A reversal theory approach to predicting and explaining university students' attitudes and use of marijuana.

Date of Award


Publication Type

Doctoral Thesis

Degree Name




First Advisor

Lafreniere, Kathryn,


Psychology, Behavioral.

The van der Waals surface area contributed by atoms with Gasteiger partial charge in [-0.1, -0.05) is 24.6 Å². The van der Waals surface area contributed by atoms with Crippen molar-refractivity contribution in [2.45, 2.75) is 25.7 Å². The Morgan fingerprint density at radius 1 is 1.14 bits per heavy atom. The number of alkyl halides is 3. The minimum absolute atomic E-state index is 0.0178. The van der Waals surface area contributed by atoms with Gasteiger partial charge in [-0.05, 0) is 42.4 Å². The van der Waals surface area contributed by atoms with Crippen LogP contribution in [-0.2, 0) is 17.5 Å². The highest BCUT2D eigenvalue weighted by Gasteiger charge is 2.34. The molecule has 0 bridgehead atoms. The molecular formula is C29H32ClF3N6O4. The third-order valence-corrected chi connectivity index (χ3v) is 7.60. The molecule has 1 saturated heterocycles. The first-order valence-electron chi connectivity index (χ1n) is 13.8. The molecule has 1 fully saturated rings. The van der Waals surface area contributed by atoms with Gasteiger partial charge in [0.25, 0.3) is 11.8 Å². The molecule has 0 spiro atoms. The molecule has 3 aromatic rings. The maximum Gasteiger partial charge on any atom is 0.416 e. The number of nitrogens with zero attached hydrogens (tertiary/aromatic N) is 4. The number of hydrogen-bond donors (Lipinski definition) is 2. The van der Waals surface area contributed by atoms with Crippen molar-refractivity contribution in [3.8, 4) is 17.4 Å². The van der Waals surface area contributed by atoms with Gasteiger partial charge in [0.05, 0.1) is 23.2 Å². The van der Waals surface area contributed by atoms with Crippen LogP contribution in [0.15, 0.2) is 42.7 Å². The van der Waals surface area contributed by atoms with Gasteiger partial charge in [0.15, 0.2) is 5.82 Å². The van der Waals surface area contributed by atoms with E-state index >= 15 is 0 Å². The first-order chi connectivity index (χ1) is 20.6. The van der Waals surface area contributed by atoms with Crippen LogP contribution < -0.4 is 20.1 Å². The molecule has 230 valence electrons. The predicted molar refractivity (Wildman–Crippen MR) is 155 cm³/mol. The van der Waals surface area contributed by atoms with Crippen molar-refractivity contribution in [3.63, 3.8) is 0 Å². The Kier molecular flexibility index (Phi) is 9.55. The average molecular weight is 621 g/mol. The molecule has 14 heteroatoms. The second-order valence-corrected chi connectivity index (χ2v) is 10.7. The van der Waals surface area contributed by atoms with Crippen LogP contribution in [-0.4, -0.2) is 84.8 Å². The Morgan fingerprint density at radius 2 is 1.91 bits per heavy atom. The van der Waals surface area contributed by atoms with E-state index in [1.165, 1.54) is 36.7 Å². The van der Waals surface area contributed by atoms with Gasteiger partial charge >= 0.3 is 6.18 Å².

Marijuana is still the most used illicit substance in North America (Brannon & Feist, 2000). Previous research on marijuana has generally been atheoretical (Goode, 1993). The present study was designed to consider marijuana use within a reversal theory (Apter, 1982) framework, to describe some of the characteristics of people who use marijuana in reversal theory terms, and to provide further construct validity to reversal theory concepts. The participants ( N = 169), undergraduates from the University of Windsor, completed several questionnaires which included measures of reversal theory (Motivational Style Profile; Apter, Mallows, & Williams, 1992), grade point average, life values, liberalism, religiosity, delinquency, creativity, attitudes toward legalization of drugs, attitudes toward marijuana, and personal drug use. The findings indicated 63.9% of those sampled had used marijuana either currently or in the past. Also, those who had used marijuana were typically paratelic and negativistic dominant, and had participated in more delinquent activities than those who indicated they had never used marijuana. Therefore, the present study suggests that reversal theory is a useful theory in which to consider marijuana use. The present study also provided support for the construct validity of the reversal theory constructs of paratelic dominance and negativistic dominance. Directions for future research include relating state-related measures of metamotivational style to marijuana use, and using the Negativism Dominance Scale (McDermott, 1987) to determine whether marijuana users are proactively or reactively negativistic.Dept. of Psychology. Paper copy at Leddy Library: Theses & Major Papers - Basement, West Bldg. / Call Number: Thesis2003 .S27. Source: Dissertation Abstracts International, Volume: 65-07, Section: B, page: 3693. Adviser: Kathryn Lafreniere. Thesis (Ph.D.)--University of Windsor (Canada), 2004.

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